>Mr Kennedy should not chastise our governments (US &
 >UK) by alluding to "moral issues ... ignored".  There is a
 >world of difference between astonishing incompetence
 >and intelligent evil.  Shakespeare had a view on both.
 >
 >SAM SMALL

Sam,

If Josef Goebbels is an example of "intelligent evil" and George Bush 
represents incompetence -- whether you agree or disagree with his 
ideology, then if I had to choose between them, I think Bush is the 
lesser of two evils.

By analogy, Iago represents intelligent evil. Othello an intelligence 
subtracted by jealousy. But it is Othello who commits the actual crime 
and it is Othello who will be punished by a Western jury.
Othello not only had physical power and authority, but he also had 
options. Dramaturgy aside, WS leaves us in no doubt of that!

How WS treated this comparison is probably revealed by his portrayal of 
Richard III. It is a study of the course of personal intelligent evil. 
On the higher political level, WS shows intelligence subtracted by 
ideology in the career of Brutus and his fellow conspirators.

In almost all cases, WS shifts moral responsibility to the character who 
had the unlimited option in the use of power. Where the character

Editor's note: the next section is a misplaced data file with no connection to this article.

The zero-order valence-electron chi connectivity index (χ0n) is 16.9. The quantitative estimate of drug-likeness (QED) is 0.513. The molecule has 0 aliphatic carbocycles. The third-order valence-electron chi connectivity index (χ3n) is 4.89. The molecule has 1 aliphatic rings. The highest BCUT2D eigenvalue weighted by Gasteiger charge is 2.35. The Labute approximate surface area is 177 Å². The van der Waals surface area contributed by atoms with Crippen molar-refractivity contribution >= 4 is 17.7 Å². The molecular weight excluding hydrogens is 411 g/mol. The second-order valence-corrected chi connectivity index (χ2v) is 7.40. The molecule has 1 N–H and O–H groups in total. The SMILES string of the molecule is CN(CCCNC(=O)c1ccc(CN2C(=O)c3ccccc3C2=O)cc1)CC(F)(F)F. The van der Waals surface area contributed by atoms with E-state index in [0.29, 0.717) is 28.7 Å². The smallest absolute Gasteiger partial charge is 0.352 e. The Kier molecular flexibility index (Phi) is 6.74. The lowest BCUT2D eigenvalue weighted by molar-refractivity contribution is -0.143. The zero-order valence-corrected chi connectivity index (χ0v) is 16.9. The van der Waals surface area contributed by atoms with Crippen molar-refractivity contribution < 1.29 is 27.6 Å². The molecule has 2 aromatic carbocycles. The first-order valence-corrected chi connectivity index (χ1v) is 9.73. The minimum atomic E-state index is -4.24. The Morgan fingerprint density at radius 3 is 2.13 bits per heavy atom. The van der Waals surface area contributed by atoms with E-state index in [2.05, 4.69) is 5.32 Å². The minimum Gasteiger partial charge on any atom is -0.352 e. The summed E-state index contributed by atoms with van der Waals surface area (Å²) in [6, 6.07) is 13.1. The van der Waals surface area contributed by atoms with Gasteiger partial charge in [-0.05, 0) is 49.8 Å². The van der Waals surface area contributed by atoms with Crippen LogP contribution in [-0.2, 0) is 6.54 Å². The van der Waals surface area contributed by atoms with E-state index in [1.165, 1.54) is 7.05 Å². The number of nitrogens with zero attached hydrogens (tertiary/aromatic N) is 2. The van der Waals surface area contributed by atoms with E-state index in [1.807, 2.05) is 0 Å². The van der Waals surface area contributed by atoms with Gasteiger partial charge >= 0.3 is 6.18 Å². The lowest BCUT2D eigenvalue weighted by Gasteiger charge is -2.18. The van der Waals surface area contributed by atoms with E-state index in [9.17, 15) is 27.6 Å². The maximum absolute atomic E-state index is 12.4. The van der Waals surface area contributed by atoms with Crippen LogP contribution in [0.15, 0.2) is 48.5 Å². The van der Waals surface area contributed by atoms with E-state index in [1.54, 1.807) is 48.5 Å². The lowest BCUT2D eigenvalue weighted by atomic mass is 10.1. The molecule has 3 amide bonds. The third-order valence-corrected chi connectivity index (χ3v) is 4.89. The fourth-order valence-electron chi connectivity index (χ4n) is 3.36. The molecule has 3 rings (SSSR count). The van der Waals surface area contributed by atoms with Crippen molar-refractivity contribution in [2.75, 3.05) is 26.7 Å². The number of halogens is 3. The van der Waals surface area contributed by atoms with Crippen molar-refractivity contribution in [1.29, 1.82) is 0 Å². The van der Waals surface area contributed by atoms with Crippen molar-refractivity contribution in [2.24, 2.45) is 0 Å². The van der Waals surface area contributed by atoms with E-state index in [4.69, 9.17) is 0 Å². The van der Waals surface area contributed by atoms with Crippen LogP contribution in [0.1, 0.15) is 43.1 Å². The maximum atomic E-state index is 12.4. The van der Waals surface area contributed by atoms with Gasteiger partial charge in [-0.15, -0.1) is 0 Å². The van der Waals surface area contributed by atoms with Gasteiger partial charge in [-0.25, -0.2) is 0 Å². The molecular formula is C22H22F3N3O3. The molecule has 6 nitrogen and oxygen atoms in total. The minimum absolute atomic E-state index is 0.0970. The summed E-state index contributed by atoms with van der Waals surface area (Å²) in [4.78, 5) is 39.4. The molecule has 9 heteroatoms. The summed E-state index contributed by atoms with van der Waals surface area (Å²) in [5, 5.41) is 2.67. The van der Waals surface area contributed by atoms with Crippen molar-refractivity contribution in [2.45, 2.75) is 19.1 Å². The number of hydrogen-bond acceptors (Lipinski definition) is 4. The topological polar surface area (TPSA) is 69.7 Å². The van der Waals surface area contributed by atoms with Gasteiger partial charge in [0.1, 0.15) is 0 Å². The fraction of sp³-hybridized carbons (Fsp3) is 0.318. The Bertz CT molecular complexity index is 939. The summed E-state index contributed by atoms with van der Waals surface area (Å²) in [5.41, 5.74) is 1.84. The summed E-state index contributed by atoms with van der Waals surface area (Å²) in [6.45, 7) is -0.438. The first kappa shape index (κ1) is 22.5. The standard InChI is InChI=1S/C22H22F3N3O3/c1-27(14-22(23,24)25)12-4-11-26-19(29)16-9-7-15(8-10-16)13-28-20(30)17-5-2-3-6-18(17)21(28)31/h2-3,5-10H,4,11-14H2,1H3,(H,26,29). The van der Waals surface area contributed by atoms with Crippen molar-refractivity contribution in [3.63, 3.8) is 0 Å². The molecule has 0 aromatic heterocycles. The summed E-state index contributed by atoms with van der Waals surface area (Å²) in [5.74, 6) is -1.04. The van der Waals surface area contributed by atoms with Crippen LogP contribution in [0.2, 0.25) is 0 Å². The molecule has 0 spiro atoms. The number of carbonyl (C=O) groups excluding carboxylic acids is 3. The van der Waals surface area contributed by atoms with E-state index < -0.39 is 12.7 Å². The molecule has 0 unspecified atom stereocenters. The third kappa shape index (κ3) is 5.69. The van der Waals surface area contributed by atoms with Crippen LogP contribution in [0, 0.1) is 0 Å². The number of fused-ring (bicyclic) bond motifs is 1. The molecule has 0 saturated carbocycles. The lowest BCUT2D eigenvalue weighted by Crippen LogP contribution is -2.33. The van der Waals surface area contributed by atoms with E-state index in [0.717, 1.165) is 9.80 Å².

self-limits his power or uses it to moral purpose, WS brings us his idea 
of a great man. For example, Prospero.

Bob Rosen

[4]-------------------------------------------------------------
From: 		Bob Grumman <
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Date: 		Thursday, 25 May 2006 18:48:20 -0400
Subject: 17.0500 The Big Question
Comment: 	Re: SHK 17.0500 The Big Question

Sam Small <
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 >

 >John W. Kennedy's formative, if a little tetchy, reply still
 >did not answer the question.  I believe all artists are moralists
 >by definition of their life's work.

Then who is not a moralist?  In which case, what is the meaning of the 
word, "moralist?"  I say we should use words to distinguish A's from 
Not-A's, and therefore call someone who, more than anything else, tells 
us explicitly what the Good is and how we should attain it a moralist, 
and one who, more than anything else, attempts to construct an object of 
beauty an artist.

--Bob G.

[5]-------------------------------------------------------------
From: 		John W. Kennedy <
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Date: 		Friday, 26 May 2006 11:37:25 -0400
Subject: 17.0500 The Big Question
Comment: 	Re: SHK 17.0500 The Big Question

Sam Small <
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 >